LONDON - Peripheral banks, used to paying generous new issue spreads compared to banks from the eurozone core, have become victims of their own success, and overwhelming demand for their bonds has withered in recent weeks as spreads have tightened.
Until very recently investors could not get enough of peripheral debt, but they have now started to pull back, worried by the limited upside.
“The market is taking a bit of a pause for breath and as liquidity gets withdrawn by the US central bank, people tend to be a bit more wary and things are not quite as frenzied,” said Robert Montague, a senior investment analyst at ECM Asset Management.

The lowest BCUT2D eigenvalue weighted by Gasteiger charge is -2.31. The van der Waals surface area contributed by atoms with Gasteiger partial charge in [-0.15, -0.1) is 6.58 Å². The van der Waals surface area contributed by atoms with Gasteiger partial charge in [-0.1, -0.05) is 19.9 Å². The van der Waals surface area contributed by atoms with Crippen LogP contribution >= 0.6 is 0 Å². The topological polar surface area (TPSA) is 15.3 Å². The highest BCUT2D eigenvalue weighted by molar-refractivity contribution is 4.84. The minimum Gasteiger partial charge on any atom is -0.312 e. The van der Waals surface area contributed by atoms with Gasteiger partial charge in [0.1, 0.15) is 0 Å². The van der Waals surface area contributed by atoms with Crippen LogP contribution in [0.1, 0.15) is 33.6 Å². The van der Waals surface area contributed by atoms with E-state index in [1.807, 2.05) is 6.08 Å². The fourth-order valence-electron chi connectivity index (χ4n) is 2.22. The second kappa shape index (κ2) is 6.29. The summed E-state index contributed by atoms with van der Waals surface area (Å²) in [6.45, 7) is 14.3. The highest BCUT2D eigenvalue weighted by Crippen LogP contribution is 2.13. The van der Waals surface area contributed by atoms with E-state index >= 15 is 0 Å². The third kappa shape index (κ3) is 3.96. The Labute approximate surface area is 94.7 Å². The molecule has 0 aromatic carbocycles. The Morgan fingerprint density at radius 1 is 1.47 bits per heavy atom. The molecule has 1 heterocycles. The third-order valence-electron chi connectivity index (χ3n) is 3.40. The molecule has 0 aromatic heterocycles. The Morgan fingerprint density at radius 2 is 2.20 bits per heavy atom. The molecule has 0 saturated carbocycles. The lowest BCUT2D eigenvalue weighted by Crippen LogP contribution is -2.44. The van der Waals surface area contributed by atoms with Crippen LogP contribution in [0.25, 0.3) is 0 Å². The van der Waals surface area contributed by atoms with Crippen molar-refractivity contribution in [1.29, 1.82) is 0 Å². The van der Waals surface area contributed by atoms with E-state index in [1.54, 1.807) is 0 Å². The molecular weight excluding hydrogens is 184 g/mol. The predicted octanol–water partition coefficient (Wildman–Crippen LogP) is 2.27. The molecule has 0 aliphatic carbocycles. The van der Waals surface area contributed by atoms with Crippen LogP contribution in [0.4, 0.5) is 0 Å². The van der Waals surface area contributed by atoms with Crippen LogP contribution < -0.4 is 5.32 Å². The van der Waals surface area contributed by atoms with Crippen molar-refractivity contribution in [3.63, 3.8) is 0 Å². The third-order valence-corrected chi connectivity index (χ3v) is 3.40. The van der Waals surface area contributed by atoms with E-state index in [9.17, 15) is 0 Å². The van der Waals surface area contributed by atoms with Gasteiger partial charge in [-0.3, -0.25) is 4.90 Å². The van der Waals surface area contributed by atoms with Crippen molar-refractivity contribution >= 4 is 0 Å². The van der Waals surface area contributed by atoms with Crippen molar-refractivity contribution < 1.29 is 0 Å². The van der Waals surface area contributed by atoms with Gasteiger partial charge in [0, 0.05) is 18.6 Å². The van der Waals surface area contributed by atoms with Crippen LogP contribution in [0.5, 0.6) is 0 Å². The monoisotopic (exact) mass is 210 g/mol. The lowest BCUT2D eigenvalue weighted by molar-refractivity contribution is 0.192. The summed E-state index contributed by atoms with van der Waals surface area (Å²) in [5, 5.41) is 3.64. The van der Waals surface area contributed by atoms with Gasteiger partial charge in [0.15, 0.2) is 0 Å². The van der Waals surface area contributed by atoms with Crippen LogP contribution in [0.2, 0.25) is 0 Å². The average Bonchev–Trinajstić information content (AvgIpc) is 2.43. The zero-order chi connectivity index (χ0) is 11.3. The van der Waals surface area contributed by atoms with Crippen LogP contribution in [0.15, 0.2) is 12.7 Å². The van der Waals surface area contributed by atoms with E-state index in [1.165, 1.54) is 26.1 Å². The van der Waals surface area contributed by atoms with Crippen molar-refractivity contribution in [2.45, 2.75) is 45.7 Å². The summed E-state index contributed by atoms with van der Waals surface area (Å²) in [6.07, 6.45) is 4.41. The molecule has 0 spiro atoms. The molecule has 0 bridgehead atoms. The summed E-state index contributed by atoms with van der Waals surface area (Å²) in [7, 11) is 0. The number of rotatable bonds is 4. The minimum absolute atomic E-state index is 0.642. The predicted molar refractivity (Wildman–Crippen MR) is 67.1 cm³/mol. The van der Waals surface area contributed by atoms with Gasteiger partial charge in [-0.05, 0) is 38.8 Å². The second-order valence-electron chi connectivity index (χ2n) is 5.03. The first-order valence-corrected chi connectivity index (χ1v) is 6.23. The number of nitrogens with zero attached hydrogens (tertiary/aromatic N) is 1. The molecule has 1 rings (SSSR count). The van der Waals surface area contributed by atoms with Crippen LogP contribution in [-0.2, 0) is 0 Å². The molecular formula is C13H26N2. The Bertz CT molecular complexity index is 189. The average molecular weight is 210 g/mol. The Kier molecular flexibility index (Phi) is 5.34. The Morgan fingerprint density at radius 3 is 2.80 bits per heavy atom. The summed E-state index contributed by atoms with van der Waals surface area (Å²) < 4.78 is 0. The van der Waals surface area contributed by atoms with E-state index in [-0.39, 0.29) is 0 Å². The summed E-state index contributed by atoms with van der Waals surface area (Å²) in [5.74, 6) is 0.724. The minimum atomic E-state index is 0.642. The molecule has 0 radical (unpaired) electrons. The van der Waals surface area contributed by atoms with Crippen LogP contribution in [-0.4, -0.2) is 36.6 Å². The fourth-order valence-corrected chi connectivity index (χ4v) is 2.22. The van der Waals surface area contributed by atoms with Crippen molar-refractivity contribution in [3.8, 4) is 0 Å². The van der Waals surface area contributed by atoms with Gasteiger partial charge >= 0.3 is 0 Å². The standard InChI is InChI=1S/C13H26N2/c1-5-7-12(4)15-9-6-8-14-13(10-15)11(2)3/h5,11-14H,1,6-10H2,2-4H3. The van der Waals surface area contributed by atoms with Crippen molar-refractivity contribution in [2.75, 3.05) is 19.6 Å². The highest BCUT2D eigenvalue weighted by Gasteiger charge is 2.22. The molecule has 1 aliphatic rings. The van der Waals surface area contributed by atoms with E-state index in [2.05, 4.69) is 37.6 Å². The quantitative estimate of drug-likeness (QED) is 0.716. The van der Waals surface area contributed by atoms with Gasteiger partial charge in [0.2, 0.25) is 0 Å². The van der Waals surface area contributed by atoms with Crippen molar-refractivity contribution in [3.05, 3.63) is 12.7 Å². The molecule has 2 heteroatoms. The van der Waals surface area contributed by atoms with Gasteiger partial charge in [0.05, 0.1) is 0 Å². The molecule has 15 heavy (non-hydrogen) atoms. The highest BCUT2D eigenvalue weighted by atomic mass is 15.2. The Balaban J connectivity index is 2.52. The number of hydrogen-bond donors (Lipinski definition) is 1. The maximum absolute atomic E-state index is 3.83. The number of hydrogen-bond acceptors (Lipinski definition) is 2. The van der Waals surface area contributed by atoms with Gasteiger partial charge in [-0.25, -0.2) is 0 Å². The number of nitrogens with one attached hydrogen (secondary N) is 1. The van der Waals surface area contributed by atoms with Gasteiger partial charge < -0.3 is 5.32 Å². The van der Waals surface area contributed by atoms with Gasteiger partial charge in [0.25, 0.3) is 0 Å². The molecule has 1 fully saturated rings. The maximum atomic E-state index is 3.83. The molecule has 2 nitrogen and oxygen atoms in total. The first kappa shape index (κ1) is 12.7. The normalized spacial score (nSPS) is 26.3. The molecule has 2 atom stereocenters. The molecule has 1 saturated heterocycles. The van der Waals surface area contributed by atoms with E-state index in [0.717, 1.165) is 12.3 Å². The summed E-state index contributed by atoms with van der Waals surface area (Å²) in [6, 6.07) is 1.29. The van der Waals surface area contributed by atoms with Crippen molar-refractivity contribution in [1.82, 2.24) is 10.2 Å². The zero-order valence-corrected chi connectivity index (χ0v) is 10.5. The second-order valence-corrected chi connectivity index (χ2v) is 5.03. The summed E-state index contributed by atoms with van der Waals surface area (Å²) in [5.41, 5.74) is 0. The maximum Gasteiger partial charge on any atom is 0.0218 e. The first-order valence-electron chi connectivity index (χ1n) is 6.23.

He said the performance of the recent deal for National Bank of Greece had been a bit of a reality check for the market.
The 750-million-euro issue was only three-times subscribed, a far cry from the six times covered book for Piraeus’s 500-million-euro three-year deal that priced in the middle of March.
Furthermore, NBG is still trading below reoffer at a yield of around 4.69 percent, according to Tradeweb, having priced at 4.5 percent. [IFR]